A recent clinical trial examining whether a blood test can rule out lung cancer found that a blood test used to measure protein levels was 98% effective in distinguishing malignant from benign tumors in the lungs. Doctors hope that someday they will be able to give a lung cancer diagnosis based solely on the results of a blood test. However, the blood tests method that shows lung cancer is still in its infancy and is not the only basis for a diagnosis.
When testing for lung cancer, blood tests are one component to determine a diagnosis. Doctors take a multi-pronged approach to detecting and diagnosing lung cancer. The three primary methods of diagnosis include imaging tests, sputum cytology, and biopsies.
Each of these tests provides doctors with different information that allows them to determine the unique characteristics of your cells, provide you with a prognosis, and administer treatment.
What a Blood Test Can Do
Unless your doctor is specifically testing for a certain type of blood cancer, such as leukemia or non-Hodgkin’s lymphoma, blood tests cannot show lung cancer. However, the results can give your doctor a unique perspective on how well your organs are functioning. If there are abnormal results, this can be an indicator of cancer in the body.
Examples of cancer blood tests that may help a doctor make a cancer diagnosis include:
- Complete blood count (CBC). This measures the number of red blood cells, white blood cells, and platelets in your blood. If the test points to an imbalance, this may be an indicator of cancer.
- Liver function tests (LFTs). These tests measure the level of enzymes and proteins made or cleared by the liver. More importantly, these tests look for low levels of albumin, which are proteins in the blood that can be lowered by some types of cancer.
- Tumor markers blood test. Tumor markers are anything present or produced by cancerous blood cells that can provide information about how cancer is affecting a person’s health. These types of proteins are in the blood, urine, and other body tissues.
A person’s symptoms or medical history will determine what type of blood test is necessary for an accurate diagnosis. While these blood tests are used to paint an overall picture of one’s health, they are also used in conjunction with scanning, testing phlegm, and other medical examinations. Blood testing can prove especially helpful when testing for breast, prostate, or colon cancer.
Types of Lung Cancer
The results of your medical test results will allow your doctor to either dismiss the possibility of lung cancer or diagnose you with one of two major types.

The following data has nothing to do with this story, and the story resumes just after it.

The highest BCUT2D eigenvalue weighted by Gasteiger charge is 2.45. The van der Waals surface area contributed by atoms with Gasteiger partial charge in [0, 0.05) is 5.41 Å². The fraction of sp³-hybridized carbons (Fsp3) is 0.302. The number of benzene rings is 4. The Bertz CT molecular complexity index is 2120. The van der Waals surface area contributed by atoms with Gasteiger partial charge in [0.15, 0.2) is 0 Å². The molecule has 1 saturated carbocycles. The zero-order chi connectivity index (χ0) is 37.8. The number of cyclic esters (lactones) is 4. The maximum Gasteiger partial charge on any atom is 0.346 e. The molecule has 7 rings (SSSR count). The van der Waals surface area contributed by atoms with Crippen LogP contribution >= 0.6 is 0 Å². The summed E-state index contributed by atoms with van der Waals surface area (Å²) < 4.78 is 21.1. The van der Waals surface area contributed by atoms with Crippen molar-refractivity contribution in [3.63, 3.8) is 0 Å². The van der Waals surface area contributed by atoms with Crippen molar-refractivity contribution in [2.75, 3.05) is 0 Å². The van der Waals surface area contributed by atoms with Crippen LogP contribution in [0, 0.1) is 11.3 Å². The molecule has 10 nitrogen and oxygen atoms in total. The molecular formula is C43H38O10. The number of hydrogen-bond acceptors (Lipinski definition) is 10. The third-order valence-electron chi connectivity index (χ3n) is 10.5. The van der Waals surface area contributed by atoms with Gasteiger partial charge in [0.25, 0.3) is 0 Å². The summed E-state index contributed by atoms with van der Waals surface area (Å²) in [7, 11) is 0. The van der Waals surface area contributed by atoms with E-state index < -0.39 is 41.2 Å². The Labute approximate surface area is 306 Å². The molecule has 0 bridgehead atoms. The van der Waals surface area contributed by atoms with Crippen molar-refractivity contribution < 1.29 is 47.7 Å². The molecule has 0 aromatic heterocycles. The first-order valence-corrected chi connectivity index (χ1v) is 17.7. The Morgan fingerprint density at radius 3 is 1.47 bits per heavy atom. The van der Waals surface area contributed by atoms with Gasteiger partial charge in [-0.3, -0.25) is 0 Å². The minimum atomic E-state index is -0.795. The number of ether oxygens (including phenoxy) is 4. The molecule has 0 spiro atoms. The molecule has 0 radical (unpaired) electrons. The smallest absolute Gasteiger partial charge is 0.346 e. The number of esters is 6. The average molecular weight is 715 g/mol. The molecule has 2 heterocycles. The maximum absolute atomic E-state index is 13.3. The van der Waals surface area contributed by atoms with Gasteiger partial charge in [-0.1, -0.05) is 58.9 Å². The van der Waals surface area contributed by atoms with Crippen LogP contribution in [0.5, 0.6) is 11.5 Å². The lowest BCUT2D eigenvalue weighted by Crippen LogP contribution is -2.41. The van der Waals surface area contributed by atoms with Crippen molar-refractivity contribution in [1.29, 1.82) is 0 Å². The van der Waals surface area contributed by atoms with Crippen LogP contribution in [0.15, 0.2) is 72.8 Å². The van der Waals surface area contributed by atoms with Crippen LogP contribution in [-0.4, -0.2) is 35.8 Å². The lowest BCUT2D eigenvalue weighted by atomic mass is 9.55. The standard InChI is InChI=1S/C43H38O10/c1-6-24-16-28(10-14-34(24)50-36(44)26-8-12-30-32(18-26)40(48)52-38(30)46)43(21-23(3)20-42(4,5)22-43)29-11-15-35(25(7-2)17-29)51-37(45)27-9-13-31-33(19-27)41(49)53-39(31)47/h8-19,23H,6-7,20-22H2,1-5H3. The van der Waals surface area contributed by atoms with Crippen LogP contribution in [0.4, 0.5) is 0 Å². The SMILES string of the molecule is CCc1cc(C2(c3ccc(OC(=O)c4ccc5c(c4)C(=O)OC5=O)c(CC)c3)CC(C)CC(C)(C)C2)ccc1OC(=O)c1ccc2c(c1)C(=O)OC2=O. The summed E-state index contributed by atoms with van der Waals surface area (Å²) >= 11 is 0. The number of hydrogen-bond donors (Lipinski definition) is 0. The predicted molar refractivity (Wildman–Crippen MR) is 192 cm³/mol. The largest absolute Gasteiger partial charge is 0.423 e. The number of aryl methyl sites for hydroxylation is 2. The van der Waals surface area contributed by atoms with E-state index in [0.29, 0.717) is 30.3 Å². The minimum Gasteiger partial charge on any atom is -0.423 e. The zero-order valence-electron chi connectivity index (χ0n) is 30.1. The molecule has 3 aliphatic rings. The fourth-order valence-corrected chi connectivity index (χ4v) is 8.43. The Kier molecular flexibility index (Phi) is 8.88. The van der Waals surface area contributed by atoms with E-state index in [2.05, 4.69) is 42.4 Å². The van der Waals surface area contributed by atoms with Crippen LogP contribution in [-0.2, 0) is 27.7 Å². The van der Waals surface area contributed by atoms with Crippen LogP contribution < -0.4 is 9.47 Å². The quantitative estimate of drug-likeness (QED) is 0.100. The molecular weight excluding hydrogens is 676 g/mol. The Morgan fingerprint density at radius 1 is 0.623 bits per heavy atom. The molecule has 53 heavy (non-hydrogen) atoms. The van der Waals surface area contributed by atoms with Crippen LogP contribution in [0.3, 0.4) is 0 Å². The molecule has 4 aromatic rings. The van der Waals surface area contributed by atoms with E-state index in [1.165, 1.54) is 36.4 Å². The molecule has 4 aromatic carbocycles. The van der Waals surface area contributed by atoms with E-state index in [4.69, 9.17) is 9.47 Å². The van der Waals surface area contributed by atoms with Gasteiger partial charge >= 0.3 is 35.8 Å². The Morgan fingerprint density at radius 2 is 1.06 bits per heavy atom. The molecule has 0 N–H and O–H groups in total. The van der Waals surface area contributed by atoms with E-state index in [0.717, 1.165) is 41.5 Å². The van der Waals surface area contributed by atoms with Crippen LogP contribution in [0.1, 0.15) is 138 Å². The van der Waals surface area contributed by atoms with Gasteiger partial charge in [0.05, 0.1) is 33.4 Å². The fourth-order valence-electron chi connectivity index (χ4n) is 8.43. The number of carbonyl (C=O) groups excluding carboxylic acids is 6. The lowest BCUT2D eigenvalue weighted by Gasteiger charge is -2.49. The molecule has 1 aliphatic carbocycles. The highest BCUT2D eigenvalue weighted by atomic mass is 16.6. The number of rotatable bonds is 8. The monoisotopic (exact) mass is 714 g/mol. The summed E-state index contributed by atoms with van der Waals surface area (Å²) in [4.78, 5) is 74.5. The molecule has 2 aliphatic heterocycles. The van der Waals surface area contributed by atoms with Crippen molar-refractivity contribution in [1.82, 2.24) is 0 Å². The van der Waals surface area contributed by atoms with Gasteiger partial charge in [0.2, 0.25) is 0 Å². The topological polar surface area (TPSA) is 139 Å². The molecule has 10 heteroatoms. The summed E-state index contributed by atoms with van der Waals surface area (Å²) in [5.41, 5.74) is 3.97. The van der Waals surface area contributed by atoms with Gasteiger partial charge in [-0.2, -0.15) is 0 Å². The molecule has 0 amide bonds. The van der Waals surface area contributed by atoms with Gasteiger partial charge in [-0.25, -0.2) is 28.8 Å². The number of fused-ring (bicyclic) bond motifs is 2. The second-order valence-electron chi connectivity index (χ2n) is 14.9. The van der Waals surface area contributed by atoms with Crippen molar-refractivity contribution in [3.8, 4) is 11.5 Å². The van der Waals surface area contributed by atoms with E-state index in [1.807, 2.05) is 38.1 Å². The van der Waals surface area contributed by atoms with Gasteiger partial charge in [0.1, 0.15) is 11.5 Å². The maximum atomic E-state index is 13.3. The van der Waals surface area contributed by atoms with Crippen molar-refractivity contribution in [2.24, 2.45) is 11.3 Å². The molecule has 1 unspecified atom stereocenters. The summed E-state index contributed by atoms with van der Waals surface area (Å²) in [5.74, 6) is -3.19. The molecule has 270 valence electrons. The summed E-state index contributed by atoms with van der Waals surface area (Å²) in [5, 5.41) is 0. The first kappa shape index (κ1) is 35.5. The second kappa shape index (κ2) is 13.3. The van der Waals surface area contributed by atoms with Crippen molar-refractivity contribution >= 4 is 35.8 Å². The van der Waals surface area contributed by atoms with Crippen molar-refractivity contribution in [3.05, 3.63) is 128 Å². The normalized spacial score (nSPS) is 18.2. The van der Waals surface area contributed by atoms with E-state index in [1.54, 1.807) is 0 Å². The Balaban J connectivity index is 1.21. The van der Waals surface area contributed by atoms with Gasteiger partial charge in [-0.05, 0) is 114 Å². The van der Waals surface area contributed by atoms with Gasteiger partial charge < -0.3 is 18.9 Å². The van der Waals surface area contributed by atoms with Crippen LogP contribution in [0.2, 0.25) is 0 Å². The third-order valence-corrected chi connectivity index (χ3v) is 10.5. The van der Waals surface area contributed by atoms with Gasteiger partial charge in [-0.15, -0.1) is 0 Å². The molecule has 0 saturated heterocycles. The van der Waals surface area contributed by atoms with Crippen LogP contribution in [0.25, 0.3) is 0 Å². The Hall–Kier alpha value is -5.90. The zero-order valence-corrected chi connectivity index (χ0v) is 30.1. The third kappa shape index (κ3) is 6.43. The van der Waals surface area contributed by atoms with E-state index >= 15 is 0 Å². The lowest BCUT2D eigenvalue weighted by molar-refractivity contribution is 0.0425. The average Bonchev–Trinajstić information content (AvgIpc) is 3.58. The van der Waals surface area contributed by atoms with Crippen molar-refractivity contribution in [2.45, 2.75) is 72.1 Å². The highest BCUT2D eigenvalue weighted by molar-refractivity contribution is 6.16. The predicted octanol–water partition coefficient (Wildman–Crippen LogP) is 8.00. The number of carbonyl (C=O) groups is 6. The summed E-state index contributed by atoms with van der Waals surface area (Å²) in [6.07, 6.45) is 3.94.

- Small cell lung cancer. This type of cancer is where malignant cells form in the lung tissue. This is an aggressive form of cancer that can spread very quickly and is attributed to heavy smoking.
- Non-small cell lung cancer. This is a catch-all term for several types of lung cancers that have similar traits. These cancers include squamous cell carcinoma, adenocarcinoma, and large cell carcinoma.
Smoking is the number one cause of lung cancer in the United States and is linked to about 80% to 90% of all lung cancer fatalities. Talk to a medical professional if you or a loved one is suffering from symptoms that may be related to lung cancer and you are considering taking blood tests that show lung cancer.
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Asbestos Exposure and Lung Cancer
Asbestos is a naturally-occurring mineral that has been used in building materials for decades. It was in widespread use until the 1970s when large numbers of people began reporting illnesses related to asbestos exposure and filed mass torts against the companies who manufactured it.
Some of the common areas of the home where asbestos may be found include:
- Insulation in attics, walls, and around heat-emitting devices such as furnaces and stoves
- Vinyl flooring and other vinyl laminates
- Some roofing and shingles
- Heat resistant fabrics
- Around pipes, especially those that emit heat
- In textured paint
Asbestos is dangerous when it is inhaled or swallowed. These fibers can cause scarring in the lungs that can lead to the development of mesothelioma, asbestosis, and other asbestos-related lung cancers. Some jobs put their employees at risk for exposure more so than others. These include construction workers, demolition crews, and automobile mechanics.
Complications from asbestos exposure have a latency period of anywhere from 20 to 40 years before symptoms pointing to lung cancer appear. Speaking with a medical professional about your exposure to asbestos can help catch any diseases early on and begin the process of administering medical treatment.
Contact Our Law Firm Today
If you or a loved one has received a lung cancer diagnosis because of exposure to asbestos, you have the right to seek financial compensation for your losses.
Call our team at Pintas & Mullins Law Firm today at (800) 794-0444 to speak to a member of our team about your case. Our clients pay nothing up front, nothing out of pocket, and nothing unless we secure a judgment or settlement.